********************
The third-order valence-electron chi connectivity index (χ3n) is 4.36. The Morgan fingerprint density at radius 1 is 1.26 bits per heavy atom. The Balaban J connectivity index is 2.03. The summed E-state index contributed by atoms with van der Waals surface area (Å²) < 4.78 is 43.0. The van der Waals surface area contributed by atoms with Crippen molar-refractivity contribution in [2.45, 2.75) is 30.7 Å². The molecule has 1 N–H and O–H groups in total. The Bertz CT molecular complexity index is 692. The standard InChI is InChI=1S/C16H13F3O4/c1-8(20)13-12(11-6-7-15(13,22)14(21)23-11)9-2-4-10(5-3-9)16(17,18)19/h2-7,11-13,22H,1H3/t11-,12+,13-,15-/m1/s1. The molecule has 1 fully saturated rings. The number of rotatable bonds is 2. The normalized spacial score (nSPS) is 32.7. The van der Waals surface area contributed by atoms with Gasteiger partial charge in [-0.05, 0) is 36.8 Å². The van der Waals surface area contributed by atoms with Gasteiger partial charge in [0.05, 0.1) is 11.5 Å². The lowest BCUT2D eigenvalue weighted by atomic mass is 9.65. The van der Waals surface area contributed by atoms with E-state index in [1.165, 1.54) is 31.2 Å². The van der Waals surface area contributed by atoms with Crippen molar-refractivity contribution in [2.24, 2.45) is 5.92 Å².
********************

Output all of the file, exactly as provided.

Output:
The third-order valence-electron chi connectivity index (χ3n) is 4.36. The Morgan fingerprint density at radius 1 is 1.26 bits per heavy atom. The Balaban J connectivity index is 2.03. The summed E-state index contributed by atoms with van der Waals surface area (Å²) < 4.78 is 43.0. The van der Waals surface area contributed by atoms with Crippen molar-refractivity contribution in [2.45, 2.75) is 30.7 Å². The molecule has 1 N–H and O–H groups in total. The Bertz CT molecular complexity index is 692. The standard InChI is InChI=1S/C16H13F3O4/c1-8(20)13-12(11-6-7-15(13,22)14(21)23-11)9-2-4-10(5-3-9)16(17,18)19/h2-7,11-13,22H,1H3/t11-,12+,13-,15-/m1/s1. The molecule has 1 fully saturated rings. The number of rotatable bonds is 2. The normalized spacial score (nSPS) is 32.7. The van der Waals surface area contributed by atoms with Gasteiger partial charge in [-0.05, 0) is 36.8 Å². The van der Waals surface area contributed by atoms with Gasteiger partial charge in [0.05, 0.1) is 11.5 Å². The lowest BCUT2D eigenvalue weighted by atomic mass is 9.65. The van der Waals surface area contributed by atoms with E-state index in [1.165, 1.54) is 31.2 Å². The van der Waals surface area contributed by atoms with Crippen molar-refractivity contribution in [2.24, 2.45) is 5.92 Å².